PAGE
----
Social Media Fail: Response Forms that are User Nasty


Reading time ( words)

The Good Idea

Using the company website to offer free white papers or other content a prospective customer would like. This is a really smart thing to do, especially if the company makes the effort to do so on an ongoing basis. This builds credibility and trust. The reader thinks, “The people at this company really know what they are talking about.”

The Bad Execution

Making the visitor fill out a long form to get the “free” content. There’s a term that online retailers used to call this: “shopping cart abandonment,” where the process of checking out and paying for something is found to be too tedious by the customer and he abandons the purchase.

A lot of PCB manufacturers suffer from this. I have seen forms asking for everything: company info, departments, how long in this job, do you have purchasing authority, you name it. In a couple of cases, I have seen forms with 11 fields to fill out, and in one case 14! Which brings up another term that online people use: frictionless. A company wants a transaction to be as easy as possible for their followers – a smooth, frictionless interaction. An 11-field form isn’t frictionless; it’s Velcro.

When a company has a long form, it smacks of, "We are qualifying you because we want to sell you something." Manufacturers need to stop seeing these website visitors as someone they can sell something to later today and start seeing them as someone who has an interest in the company’s product or service, and wants to know more.

The Solution

How many fields are really needed in a response form? I maintain that it's two: name and an e-mail address. Three if the name needs to be entered as first name in one field and last name in a second field. That’s it. Their company should be obvious from their e-mail address. And with a name, a company, and LinkedIn, finding out just about everything about this person (title, division, responsibilities) is possible.

Slight digression and a plea: If there is only one field I can convince manufacturers to drop, it’s phone number. There is only one thing someone thinks when they are asked for a phone number, and that’s “Someone is going to call me." That’s the fastest way to stop someone from completing a form. Okay, back to my two-field form...

One thing a response form should have is a checkbox for the visitor, and some wording along the lines of “We issue similar reports to the one you have downloaded on a regular basis. Would you like to receive them via e-mail? You may opt out at any time.” Now the visitor has a non-confrontational way to opt in and receive regular correspondence from the company at no risk. The visitor is on the road to becoming a prospect.

To do this sort of thing really well, there is a lot more to it, of course. But these are the big three ideas behind getting really good response rates to content offered on a website: good content, a simple form, and an option to opt-in for future content.

Now the company has gone from “Fill out this form and a sales rep will be calling you shortly after you hit the enter button” to being a resource for technical information on the visitor’s field of interest. No more abandoned shopping carts.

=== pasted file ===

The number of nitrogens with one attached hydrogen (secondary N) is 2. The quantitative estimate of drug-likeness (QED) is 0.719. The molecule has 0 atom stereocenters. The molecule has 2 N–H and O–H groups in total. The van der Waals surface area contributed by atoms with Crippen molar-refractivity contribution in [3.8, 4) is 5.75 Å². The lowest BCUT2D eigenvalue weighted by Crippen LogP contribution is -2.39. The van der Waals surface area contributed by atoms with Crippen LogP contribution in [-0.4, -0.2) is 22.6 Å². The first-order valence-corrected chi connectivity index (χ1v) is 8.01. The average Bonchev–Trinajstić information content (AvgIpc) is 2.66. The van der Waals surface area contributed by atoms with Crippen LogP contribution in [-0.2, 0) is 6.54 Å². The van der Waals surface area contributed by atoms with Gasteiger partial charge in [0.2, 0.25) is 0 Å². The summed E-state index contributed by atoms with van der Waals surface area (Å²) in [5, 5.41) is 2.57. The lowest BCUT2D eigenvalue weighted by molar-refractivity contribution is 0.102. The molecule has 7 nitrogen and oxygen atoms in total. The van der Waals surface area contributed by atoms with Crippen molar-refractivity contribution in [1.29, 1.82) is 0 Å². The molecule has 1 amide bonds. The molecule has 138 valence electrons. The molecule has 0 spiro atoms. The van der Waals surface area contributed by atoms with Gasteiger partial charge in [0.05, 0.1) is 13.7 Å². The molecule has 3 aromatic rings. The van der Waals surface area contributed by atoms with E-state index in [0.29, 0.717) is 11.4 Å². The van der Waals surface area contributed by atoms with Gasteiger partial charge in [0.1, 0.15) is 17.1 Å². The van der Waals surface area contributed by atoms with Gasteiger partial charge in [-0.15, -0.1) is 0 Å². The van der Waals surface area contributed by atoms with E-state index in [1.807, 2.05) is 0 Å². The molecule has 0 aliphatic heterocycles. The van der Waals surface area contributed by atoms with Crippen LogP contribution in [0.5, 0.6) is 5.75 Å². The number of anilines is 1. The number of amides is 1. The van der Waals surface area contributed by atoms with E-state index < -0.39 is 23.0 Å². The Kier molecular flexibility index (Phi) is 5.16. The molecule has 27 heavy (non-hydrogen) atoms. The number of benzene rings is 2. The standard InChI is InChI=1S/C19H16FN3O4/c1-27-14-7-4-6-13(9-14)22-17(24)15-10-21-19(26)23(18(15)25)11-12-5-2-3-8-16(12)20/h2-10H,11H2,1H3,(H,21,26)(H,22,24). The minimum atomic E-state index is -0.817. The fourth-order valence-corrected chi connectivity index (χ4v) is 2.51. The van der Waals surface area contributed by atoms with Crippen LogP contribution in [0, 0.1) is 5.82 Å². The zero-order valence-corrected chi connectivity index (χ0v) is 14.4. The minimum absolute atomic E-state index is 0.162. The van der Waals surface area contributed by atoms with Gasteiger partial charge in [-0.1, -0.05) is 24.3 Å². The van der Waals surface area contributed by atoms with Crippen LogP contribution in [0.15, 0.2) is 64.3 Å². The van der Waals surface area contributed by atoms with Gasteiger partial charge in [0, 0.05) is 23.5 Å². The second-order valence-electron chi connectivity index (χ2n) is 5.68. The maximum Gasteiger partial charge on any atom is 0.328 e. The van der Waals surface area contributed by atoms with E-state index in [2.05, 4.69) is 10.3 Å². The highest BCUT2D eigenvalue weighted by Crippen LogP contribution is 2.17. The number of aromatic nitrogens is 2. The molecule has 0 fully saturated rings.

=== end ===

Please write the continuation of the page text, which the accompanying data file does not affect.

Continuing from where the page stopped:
Bruce Johnston is a sales consultant specializing in Social Media and especially LinkedIn. He has 30 years experience in high tech sales and management. He can be reached at brucej@practicalsmm.com or through his profile on LinkedIn.

Share

Print


Suggested Items

IPC APEX EXPO Technical Conference, Featuring Fundamentals and the Intersection

01/23/2020 | Brook Sandy-Smith, IPC
IPC's Brook Sandy-Smith brings us a preview of the Technical Conference at IPC APEX EXPO 2020. In addition to the Sessions @ the Intersection and the Technical Conference, the Fundamentals Program is new at IPC APEX EXPO 2020. The program provides curated content for industry newcomers and anyone interested in a broader view through the many facets of electronics manufacturing. Attendees will learn important concepts, terminology, and background as preparation for the detailed content on new studies and technologies presented at the technical conference.

Emmy Ross Discusses the New I-Connect007 E-Book Series

01/10/2017 | Dan Beaulieu
One thing that is long overdue in our industry is a series of guidebooks focused on helping companies with all their needs, from qualifications like AS9100 and Mil-P-31032 to various technologies, heavy copper, rigid-flex and microvias. I-Connect007 is now providing our industry with an entire series of these guidebooks, starting with the first book, "The Printed Circuits Buyers Guide to… AS9100 Certification." Authored by Imagineering Inc., this book educates readers about the AS9100 quality standard, and explains how to earn this certification.

Launch Letters: Give Your Literature Some Lovin’

07/12/2016 | Barry Lee Cohen
Collateral is such an ugly word. As the late, great Rodney Dangerfield would have put it, brochures, sell sheets, process manuals, and other sales support tools often get no respect in our digital world. Even the convenience of downloading a PDF is scoffed at by today’s millennials who rely on the “Almighty App” and the “All-Knowing Cloud” to view, digest and store information.



Copyright © 2020 I-Connect007. All rights reserved.